(b) any nomination to be made at that time under section 16A(5) or 16B(5) shall instead be made by the nominating officer of the largest political party of the largest political designation.

    I’m told that the UUP opposed 16C in the Lords but that the DUP didn’t.

  • Mick, I think the Jesuitical dimension didn’t appear until the drafting stage 🙂

  • Mark McGregor

    Nevin,

    You are correct. 16C did not appear in the St Andrews Agreement but magically appeared in the Act.

  • Frustrated Democrat

    GF

    The Conservatives have made it 100% clear they will only stay in the deal if the UUP do not have any further truck with the DUP for any election.

    The choice is clear, they cannot ride two horses at once, it is up to the UUP membership to decide what they want. Centrist non sectarian politics with the Cobnservatives or right wing sectarian politics with the DUP.

    The future or the past.

  • Frustrated Democrat

    Re 16C

    The reason that the DUP did not oppose it was to push the ‘Vote for DUP to keep SF out’ line that spectacularly failed at the EU’s

    So the DUP are now using it for ‘unionist unity’ to keep SF out another spectacular failure in the making.

    More DUP self interest gone badly arwy.

  • Kilwaughter

    Nevin,

    You are spot on, copied and pasted wrong bit from HMSO. It is amendment 16C as you quite rightly say.

    DT said this at the time it was going through the House of Lords (22/11/06)…

    “Other matters in the Bill give us concern. Perhaps our greatest concern is about a last-minute change which was made to the legislation. It virtually ensures that, if something is not done, the election will be a disaster. I shall speak more about that change when we come to it, but, put simply, it will enable the DUP to go around Northern Ireland saying, “You must vote for us or you’ll get a Sinn Fein First Minister” and, at the same time, enable republicans to go around Northern Ireland and say to nationalists, “If you vote for us, you will get a republican First Minister”.

    The product of such a campaign can obviously be seen. It would not have happened but for a clause which slipped into the Bill at the last minute. I have no doubt that it slipped in because it suited both the DUP and Sinn Fein, and possibly because this was the only element of agreement that the Government could see between those two parties and so they grabbed it. However, they should have thought first before grabbing it because its consequences will be grim.”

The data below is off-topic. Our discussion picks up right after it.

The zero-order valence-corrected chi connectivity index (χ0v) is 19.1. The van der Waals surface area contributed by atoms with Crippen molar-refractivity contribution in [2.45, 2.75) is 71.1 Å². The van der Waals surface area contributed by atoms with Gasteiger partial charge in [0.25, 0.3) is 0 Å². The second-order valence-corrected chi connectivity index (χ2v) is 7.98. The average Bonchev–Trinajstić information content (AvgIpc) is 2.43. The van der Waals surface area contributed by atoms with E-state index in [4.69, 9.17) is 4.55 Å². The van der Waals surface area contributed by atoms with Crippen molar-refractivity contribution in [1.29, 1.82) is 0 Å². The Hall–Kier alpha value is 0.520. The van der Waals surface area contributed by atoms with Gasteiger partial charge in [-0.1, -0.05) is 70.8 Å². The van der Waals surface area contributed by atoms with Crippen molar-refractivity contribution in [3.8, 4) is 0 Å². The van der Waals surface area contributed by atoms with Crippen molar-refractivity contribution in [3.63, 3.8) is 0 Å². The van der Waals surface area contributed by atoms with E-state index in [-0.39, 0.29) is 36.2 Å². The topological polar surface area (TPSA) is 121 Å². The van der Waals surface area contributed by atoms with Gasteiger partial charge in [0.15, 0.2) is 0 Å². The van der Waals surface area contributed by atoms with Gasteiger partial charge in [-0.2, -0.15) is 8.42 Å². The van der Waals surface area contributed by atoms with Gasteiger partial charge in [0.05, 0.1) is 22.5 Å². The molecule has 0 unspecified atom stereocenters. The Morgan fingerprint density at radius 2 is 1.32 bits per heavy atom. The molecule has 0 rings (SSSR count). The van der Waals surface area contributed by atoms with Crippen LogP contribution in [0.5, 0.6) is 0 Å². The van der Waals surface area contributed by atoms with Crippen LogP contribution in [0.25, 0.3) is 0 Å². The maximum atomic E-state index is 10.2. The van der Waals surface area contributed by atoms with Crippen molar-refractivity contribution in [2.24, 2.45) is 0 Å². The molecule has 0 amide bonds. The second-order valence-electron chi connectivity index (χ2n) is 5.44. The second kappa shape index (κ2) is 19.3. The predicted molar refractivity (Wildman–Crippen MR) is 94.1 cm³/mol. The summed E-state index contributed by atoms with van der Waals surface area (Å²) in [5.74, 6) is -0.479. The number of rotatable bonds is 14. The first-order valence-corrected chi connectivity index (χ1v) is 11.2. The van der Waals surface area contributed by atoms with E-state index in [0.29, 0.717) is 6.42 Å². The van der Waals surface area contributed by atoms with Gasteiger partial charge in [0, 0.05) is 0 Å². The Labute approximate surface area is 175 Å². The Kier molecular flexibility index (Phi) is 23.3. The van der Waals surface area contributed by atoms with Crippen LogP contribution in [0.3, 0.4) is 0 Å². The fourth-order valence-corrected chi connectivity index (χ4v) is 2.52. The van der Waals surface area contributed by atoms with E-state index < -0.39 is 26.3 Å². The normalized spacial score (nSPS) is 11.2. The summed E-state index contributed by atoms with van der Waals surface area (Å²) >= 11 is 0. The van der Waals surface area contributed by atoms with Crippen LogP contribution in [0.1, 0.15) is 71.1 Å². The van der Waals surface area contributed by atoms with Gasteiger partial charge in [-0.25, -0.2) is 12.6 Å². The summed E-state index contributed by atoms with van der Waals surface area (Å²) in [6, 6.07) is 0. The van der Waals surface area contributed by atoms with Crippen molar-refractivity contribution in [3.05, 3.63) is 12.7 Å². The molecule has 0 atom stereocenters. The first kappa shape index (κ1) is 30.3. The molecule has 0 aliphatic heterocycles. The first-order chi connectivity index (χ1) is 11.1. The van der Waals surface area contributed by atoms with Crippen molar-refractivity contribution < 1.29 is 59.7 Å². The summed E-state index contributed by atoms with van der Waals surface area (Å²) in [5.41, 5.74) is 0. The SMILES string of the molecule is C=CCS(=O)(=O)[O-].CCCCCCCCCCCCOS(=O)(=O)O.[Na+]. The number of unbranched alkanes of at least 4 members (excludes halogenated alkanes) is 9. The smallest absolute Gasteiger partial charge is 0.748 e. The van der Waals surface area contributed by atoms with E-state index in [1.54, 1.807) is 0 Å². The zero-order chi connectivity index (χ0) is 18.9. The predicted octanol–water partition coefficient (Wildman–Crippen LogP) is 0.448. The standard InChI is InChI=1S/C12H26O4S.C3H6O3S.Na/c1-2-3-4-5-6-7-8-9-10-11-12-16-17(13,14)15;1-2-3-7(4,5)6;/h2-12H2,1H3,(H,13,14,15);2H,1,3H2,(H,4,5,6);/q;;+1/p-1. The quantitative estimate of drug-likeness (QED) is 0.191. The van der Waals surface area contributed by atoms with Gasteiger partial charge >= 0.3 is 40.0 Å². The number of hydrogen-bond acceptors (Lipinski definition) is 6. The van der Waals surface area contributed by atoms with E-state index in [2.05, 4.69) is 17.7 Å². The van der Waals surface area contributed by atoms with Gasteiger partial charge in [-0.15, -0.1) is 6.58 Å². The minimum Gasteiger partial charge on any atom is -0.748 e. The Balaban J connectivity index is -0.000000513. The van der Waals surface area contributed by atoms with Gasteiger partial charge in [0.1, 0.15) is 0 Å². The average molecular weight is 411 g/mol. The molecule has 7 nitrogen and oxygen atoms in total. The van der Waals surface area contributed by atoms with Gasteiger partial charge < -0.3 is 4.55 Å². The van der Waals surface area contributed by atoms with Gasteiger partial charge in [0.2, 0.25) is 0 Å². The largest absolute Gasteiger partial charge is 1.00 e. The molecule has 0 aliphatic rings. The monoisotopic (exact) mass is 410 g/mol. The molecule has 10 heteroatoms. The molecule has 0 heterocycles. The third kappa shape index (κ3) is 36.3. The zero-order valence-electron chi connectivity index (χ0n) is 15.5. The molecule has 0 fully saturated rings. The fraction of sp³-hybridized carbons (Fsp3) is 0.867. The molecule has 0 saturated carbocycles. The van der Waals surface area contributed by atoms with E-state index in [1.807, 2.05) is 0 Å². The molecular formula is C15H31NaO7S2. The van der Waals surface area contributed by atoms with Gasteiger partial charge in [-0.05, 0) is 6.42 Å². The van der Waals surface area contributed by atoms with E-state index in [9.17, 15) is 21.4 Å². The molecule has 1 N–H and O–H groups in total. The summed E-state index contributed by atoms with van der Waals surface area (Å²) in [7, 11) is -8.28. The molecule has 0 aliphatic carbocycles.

• Drumlins Rock

    For once I agree with Jim Alastair on this, the DUP should be “Hoist with your own petard” on this issue.

  • [quote][i]The nominating officer of the largest political party of the largest political designation shall nominate a member of the Assembly to be the First Minister….. Posted by Nevin on Feb 01, 2010 @ 03:07 PM[/i][/quote]

    Nevin,

    That suggests that the nominee would need to be elected and accepted with majority support from the Assembly and therefore the position is subject to a free vote of all Assembly members …… Yay or Nay, carried with a simple majority, rather than it being read as the way the DUP proposed it to be read. There could have been some cynical brainwashing there to lead a group think to render them an unwarranted advantage? Which some would say would not be at all inconsistent in the dodgy way of doing things in competitive adversarial politics?

    And subsequent “fine tuning” of earlier papers does not appear to change the above requirement that every nominee be also elected with a simple majority share of the vote.

    Hell, without that very simple and reasonable safeguard, what would be to stop the biggest party nominating a ridiculous bigoted idiot to the post unopposed?

  • Drumlins Rock

    Guys any Legal experts here? is it possible to have what appears to be two completely contadictory clauses in a bill? surely all the bill now say is the FM come from the largest party, and the DFM from the second largest, all the rest is waffle, and nonsensical, should it have become law at all and will it stand up in court?

  • John K Lund / Lllamedos / Suchard

    dThe Orangemen in the Troika have put the Orange Order before The Conservative and Unionists Pact.Their team at Hatfield and Schomberg house were all Great Panjandrums and Grand Viziers of the Orange Institution; which is a 32000 strong bunch of unpatriotic bully boys peddling their xenophobic vitriol against anyone who had the Cajones to attempt to stop them in their antediluvian approach to modern politics.
    The procrastination of agreed dates for candidate selection has been used to make certain they did not have a Roman Catholic Conservative candidate about in a half winnable seat and possibly no Conservative at all. The promotion of a certain Homophobic candidate in South Antrim is a complete insult to that constituency’s electorate.
    The Princess Diana like syndrome in North Down should have been dealt prior to the 42 day vote. The woman was clearly a Blair babe becoming a Brown sycophant possibly by over exposure to New Labour members.Reg if he is not careful will complete the North Down selection process after the Election.
    Alex Kane is to be congratulated for his article and also his letter of resignation and The Orange Institution further rammed into oblivion in the dustbin of history. They are no longer part of the UUP or most certainly not The Conservatives and Unionists and their members want to cast off their Orange crutches and acquire the self confidence to be political activists without Orangeism.

  • pittite

    The UCUNF project is the only deal approved by the UUP Executive the question remains why was McNarry on TV Hearts and minds promoting a 1970s ‘united we stand’ sectarian brand of unionist unity when his Executive the previous week had come out against such moves?Was he on a solo run or just not in touch with the Executive?Was the Leader and Chairman aware of the programme as their Director of Communications now discloses he was given minimal notice of it and also of the Schomberg House/Hatfied talks?It appears McNarry was also at odds with his local Strangford association at Saturdays management meeting where he failed to explain why he was at odds with his Executive.

    There is no doubt Cameron will pull the UNCUNF deal if there are closer ties with Orangeism/unreconstructed DUP.